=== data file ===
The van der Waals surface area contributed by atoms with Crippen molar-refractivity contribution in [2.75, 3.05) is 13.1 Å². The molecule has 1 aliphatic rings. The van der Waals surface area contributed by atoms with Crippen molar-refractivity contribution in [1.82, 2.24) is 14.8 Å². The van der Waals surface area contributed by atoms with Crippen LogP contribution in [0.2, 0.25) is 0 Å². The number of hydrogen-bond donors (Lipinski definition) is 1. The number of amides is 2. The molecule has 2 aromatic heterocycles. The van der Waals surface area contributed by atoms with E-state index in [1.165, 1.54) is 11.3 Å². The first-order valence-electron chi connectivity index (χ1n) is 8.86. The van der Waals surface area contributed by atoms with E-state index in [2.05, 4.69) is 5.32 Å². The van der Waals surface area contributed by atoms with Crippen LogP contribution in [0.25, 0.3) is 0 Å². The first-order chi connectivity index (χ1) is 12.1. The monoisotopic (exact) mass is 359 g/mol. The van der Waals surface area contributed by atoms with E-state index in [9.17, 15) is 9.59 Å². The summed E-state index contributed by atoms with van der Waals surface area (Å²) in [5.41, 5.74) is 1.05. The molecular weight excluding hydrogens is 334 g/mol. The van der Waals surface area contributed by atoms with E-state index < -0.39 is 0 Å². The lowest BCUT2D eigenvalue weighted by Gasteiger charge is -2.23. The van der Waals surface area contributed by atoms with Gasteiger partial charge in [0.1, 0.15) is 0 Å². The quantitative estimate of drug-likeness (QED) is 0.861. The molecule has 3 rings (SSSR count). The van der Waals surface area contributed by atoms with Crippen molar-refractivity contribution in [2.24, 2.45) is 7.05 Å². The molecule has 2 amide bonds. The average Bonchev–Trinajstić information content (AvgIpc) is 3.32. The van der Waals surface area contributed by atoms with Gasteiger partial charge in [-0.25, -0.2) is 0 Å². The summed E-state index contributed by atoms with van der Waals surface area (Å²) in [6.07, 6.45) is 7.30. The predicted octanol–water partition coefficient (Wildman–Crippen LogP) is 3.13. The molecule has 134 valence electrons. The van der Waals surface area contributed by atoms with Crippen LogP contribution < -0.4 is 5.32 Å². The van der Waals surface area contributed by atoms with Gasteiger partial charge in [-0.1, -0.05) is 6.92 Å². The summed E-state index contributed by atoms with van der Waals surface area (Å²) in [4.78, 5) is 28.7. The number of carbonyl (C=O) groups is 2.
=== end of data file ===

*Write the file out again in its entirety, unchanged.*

The van der Waals surface area contributed by atoms with Crippen molar-refractivity contribution in [2.75, 3.05) is 13.1 Å². The molecule has 1 aliphatic rings. The van der Waals surface area contributed by atoms with Crippen molar-refractivity contribution in [1.82, 2.24) is 14.8 Å². The van der Waals surface area contributed by atoms with Crippen LogP contribution in [0.2, 0.25) is 0 Å². The number of hydrogen-bond donors (Lipinski definition) is 1. The number of amides is 2. The molecule has 2 aromatic heterocycles. The van der Waals surface area contributed by atoms with E-state index in [1.165, 1.54) is 11.3 Å². The first-order valence-electron chi connectivity index (χ1n) is 8.86. The van der Waals surface area contributed by atoms with E-state index in [2.05, 4.69) is 5.32 Å². The van der Waals surface area contributed by atoms with Crippen LogP contribution in [0.25, 0.3) is 0 Å². The first-order chi connectivity index (χ1) is 12.1. The monoisotopic (exact) mass is 359 g/mol. The van der Waals surface area contributed by atoms with E-state index in [9.17, 15) is 9.59 Å². The summed E-state index contributed by atoms with van der Waals surface area (Å²) in [5.41, 5.74) is 1.05. The molecular weight excluding hydrogens is 334 g/mol. The van der Waals surface area contributed by atoms with E-state index < -0.39 is 0 Å². The lowest BCUT2D eigenvalue weighted by Gasteiger charge is -2.23. The van der Waals surface area contributed by atoms with Gasteiger partial charge in [0.1, 0.15) is 0 Å². The quantitative estimate of drug-likeness (QED) is 0.861. The molecule has 3 rings (SSSR count). The van der Waals surface area contributed by atoms with Crippen molar-refractivity contribution in [2.24, 2.45) is 7.05 Å². The molecule has 2 amide bonds. The average Bonchev–Trinajstić information content (AvgIpc) is 3.32. The van der Waals surface area contributed by atoms with Gasteiger partial charge in [-0.25, -0.2) is 0 Å². The summed E-state index contributed by atoms with van der Waals surface area (Å²) in [6.07, 6.45) is 7.30. The predicted octanol–water partition coefficient (Wildman–Crippen LogP) is 3.13. The molecule has 134 valence electrons. The van der Waals surface area contributed by atoms with Crippen LogP contribution < -0.4 is 5.32 Å². The van der Waals surface area contributed by atoms with Gasteiger partial charge in [-0.1, -0.05) is 6.92 Å². The summed E-state index contributed by atoms with van der Waals surface area (Å²) in [4.78, 5) is 28.7. The number of carbonyl (C=O) groups is 2.